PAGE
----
Groundbreaking genetic discovery made by researchers at the Schulich School of Medicine & Dentistry reveals new clues as to why some people suffer from early onset neurodegenerative diseases.
A recent to study led by the O’Donoghue lab focused on the errors that occur when translating gene products into proteins, allowing researchers to better understand the genetic factors that affect the disease.
Patrick O’Donoghue, holder of the Canada Research Chair in Chemical Biology, and his team examined mutations in transfer RNAs (tRNAs), molecules essential for reading the genetic planes that form the building blocks of key proteins in the body.
In a major leap forward for the field of research, the lab has found in a previous study that the average human is born with 60 to 80 tRNA variants in their genetic makeup – previously, scientists around the world believed that there were only one or two tRNA mutations in humans.
When mutations or variants are present in tRNAs, the blueprints are misinterpreted, which triggers errors in the production of proteins in cells. These errors, or translation errors, show links to the disease.
“If we can understand the molecular mechanisms behind a disease, we pave the way for finding treatments to lessen the damage or completely prevent debilitating diseases,” said Jeremy Lant, a doctoral student who was responsible for most of the experimental work at the project. “Our ultimate goal is to generate clinical impact for real people. “
Supporting translational research from the lab to the bedside is a goal of the new strategic plan.
Research now has the potential to shed light on the genetic causes of several neurodegenerative diseases such as Parkinson’s disease and ALS, and to better determine the factors that influence the age of onset and severity of diseases such as the disease. of Huntington.
The findings could also provide insight into the causes of other life-threatening diseases like cancer.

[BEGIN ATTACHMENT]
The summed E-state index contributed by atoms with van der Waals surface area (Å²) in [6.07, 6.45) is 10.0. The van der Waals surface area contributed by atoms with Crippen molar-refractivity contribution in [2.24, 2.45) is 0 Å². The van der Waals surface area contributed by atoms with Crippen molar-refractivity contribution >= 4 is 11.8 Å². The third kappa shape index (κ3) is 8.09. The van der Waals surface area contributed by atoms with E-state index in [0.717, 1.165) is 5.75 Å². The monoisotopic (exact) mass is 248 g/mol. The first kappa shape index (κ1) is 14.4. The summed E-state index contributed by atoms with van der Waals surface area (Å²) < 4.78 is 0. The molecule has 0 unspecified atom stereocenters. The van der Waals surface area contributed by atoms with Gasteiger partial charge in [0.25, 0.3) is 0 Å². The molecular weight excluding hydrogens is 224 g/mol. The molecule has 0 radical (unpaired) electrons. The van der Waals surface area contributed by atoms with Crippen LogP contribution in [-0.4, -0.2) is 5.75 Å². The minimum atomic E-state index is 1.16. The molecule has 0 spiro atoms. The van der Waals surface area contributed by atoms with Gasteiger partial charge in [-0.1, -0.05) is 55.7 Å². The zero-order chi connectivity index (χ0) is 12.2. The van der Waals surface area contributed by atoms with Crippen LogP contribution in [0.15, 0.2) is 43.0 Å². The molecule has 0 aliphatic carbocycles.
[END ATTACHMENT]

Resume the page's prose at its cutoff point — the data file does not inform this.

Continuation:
“We are just starting to decipher how poorly translated tRNAs contribute to human disease,” said Martin Duennwald, project co-investigator and Huntington’s disease model expert. “To move forward, we must develop new research tools to elucidate the mechanisms of tRNA mutants on protein aggregation in disease.”
To discover the dozens of previously unknown tRNA variants, the O’Donoghue laboratory previously collaborated with other Western research groups to sequence the genes of 610 tRNAs in the genomes of 80 individuals.
In the new study, the team looked at particular tRNA mutations, examining how the variants might affect the progression of Huntington’s disease, a neurodegenerative disease characterized by the breakdown of nerve cells in the brain. It causes movement difficulties, speech disorders and psychiatric disorders.
Although Huntington’s disease has identifiable genetic causes, there is no known predictor for the early onset or severity of the disease.
In a healthy body, cells maintain an efficient balance between making protein and breaking it down. But when cells affected by Huntington’s disease have the specific tRNA variant that O’Donoghue’s team is studying, those cells become slower to shed unnecessary proteins.
This lag time results in the formation of large groups of proteins causing disease that cannot be broken down.
For people who are genetically at risk for Huntington’s disease, the tRNA variant may change the age of onset or indicate more serious disease.
The specific variant is found in about two percent of the general population and could affect over 100 million people worldwide.
The team also found that cells with a certain variant of tRNA were resistant to the integrated stress response inhibitor (ISRIB), a compound that may minimize the harmful effects of neurodegenerative diseases – a finding that has implications for treatment protocols for patients.
The major discoveries made by the O’Donoghue lab could be transposed into countless other scientific and medical fields, with the potential to have a huge impact on patient care in the area of neurodegeneration.
“This knowledge will enable clinicians to research specific treatment options for patients with tRNA variants and neurodegenerative diseases,” said O’Donoghue.